For years we have been nagged into getting screened for colon cancer, screened for breast cancer, screened for prostate cancer, screened, screened, screened. It made sense. Catch cancer early, and your chances of survival dramatically improve.
Funny, how things change—or perhaps better stated, how what the “experts” tell us may be influenced by the prevailing political winds among the intelligentsia and elites—loyally touted by the on-board media. Today, the big deal is cost cutting. And so what do the new studies suddenly tell us? We have a problem with “over diagnosis.” From the story—and get this title—“What Could Cancer Screening Hurt? A Lot Actually:”
Though screening certainly saves lives, recent studies make it clear that it also leads to biopsies, surgeries, chemotherapy and radiation — even some deaths — that otherwise would not have occurred.
Notice how the “saves lives” part is mentioned in such an understated fashion. When the Establishment’s desired message was for us all to get screened, the media stories were all about LIVES SAVED!!! Now, because the message is to lower our expectations about the level of care we can receive under universal coverage, that part is quickly rushed by, so the focus can be on FALSE POSITIVES—and somehow we’re the idiots for having believed their salesmanship in the first place:
The message that we’re over-screening for cancer isn’t necessarily a welcome one to the American public either. A whopping 87% of U.S. adults believe that routine screening is “almost always a good idea,” and 74% believe early detection saves lives “most or all of the time,” according to a 2004 survey in the Journal of the American Medical Assn. Most said they’d continue to get their screening tests even if their doctors advised against it...Part of the outcry stems from the fact that so many people know someone who was diagnosed with breast cancer in her 40s and appeared to respond to early treatment.
“Appeared” to respond to early treatment? Most cancer patients DO respond to early treatment.
Also complicating matters is that it’s easy to identify cancer survivors whose tumors were caught by screening, but it’s nearly impossible to put a face on the woman or man who is hurt by over-screening.
But what is the nature of “hurt” caused by over-screening?
But finding cancers that respond to early treatment is only one of the potential outcomes from a screening test. Many tests produce false positives, prompting additional tests that can be invasive, expensive, time-consuming and anxiety-inducing. A study published this spring in Annals of Family Medicine found that 60% of men and 49% of women had gotten at least one false positive during three years of routine screenings for ovarian, prostate, lung and colorectal cancer. As a result, 22% of those women and 29% of those men had an invasive diagnostic procedure, the study found.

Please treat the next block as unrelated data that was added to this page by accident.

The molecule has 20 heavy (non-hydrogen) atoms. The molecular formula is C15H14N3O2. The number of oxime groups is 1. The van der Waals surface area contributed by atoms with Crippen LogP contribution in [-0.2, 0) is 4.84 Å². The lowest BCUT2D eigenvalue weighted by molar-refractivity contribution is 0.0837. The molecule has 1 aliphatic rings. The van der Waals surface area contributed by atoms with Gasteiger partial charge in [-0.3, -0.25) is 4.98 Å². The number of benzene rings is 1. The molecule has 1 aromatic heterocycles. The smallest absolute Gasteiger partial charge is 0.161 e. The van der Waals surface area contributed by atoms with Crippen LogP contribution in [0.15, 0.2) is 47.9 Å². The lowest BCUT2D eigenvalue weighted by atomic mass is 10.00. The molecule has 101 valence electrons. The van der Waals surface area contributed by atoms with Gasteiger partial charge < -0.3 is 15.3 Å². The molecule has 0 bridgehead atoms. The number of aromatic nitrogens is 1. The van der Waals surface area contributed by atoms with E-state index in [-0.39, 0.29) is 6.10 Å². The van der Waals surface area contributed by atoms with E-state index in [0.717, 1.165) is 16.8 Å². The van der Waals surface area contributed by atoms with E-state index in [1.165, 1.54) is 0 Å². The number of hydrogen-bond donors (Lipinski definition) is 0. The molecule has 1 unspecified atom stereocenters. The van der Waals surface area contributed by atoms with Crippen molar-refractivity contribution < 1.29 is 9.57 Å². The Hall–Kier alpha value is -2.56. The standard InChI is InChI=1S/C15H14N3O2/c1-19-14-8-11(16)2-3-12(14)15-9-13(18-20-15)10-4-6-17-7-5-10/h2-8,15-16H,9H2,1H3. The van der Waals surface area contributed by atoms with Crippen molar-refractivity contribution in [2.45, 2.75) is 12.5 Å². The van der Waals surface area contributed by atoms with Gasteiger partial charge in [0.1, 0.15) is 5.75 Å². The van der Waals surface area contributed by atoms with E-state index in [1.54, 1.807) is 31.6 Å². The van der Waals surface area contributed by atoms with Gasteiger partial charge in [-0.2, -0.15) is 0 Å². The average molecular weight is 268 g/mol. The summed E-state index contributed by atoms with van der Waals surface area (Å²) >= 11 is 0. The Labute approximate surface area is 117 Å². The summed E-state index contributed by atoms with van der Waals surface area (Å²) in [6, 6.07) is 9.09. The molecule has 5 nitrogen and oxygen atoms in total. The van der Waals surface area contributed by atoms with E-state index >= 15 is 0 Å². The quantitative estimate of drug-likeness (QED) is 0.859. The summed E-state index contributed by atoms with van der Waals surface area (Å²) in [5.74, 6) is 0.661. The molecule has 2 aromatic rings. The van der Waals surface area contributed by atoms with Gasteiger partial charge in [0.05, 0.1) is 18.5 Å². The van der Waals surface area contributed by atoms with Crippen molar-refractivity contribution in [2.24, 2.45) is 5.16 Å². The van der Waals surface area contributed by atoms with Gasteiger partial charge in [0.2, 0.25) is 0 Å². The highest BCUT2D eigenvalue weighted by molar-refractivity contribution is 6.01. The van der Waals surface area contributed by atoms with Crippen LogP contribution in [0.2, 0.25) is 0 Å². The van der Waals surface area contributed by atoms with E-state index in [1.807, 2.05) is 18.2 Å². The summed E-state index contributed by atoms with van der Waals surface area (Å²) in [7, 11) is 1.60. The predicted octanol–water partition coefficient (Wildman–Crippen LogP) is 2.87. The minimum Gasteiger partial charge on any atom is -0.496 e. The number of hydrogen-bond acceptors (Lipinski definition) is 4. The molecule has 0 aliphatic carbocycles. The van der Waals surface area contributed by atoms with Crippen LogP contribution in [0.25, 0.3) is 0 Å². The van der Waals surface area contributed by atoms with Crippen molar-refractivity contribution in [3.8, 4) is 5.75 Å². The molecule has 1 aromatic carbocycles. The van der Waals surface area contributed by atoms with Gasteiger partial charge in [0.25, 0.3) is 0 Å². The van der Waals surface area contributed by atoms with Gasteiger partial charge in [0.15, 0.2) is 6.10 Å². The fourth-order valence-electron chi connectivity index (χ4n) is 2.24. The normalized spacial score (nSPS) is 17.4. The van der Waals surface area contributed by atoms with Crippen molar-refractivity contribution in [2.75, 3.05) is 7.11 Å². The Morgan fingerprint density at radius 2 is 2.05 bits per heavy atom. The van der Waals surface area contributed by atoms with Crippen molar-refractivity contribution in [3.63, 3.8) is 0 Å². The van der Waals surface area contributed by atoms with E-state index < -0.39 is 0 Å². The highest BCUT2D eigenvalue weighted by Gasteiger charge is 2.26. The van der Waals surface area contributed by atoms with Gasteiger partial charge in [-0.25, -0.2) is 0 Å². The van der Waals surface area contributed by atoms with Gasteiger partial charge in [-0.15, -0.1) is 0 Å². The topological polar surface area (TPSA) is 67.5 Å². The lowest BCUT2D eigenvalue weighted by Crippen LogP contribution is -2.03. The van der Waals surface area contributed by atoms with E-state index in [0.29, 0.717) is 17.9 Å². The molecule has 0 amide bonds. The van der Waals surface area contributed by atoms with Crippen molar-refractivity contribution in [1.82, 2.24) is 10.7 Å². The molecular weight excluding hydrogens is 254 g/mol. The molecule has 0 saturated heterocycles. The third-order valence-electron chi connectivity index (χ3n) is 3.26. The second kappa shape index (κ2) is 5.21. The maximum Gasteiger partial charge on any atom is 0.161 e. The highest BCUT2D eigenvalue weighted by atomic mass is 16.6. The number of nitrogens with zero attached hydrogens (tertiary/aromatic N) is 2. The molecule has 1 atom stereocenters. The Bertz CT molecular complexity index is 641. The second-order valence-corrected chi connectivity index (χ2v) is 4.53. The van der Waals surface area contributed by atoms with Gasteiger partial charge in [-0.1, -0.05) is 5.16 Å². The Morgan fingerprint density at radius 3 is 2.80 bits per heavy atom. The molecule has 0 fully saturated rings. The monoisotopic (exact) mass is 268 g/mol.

So? Nobody expects these things to be perfect. But if you have to balance a serious cancer going undetected for a year or two because you weren’t screened, versus having been induced into “anxiety” or having a biopsy (an invasive procedure), or even unnecessary surgery, which would you choose?
And this is the worst of it. We could be seeing the beginnings of a meme that doctors should not treat some early cancers at all:
And some identify small cancers that grow so slowly they’d never compromise a patient’s health. Many would even go away on their own. Statisticians and epidemiologists know this for a fact. The problem is, there’s no way to tell which of the tumors are dangerous and need to be treated and which are harmless and would be best left alone. So all of them get treated, often aggressively. The medical establishment calls this overdiagnosis.
“Overdiagnosis is the hardest thing to explain to people,” said Dr. Stephen Taplin, chief of the Applied Cancer Screening Research Branch at the National Cancer Institute in Washington, D.C. “No individual woman can know if they’re overdiagnosed. They know they have cancer, and they’re scared to death. It’s completely justified. But if you look at people overall,” he added, “there are some people who suffered that scare unnecessarily. If they had never known about that cancer, it wouldn’t have affected their life.”
As someone whose father died because the doctors at the Veteran’s Administration failed to do proper screening tests even after he exhibited symptoms, I know to the marrow of my bones how cancer caught too late affects lives.
I am not against adjusting general guidelines to reflect empirical data, but this new thrust seems to be far more than that. Perhaps I am too cynical—how can one not be these days?—but it seem to me that the ground is being prepared to convince us that we are better off receiving lower levels of care.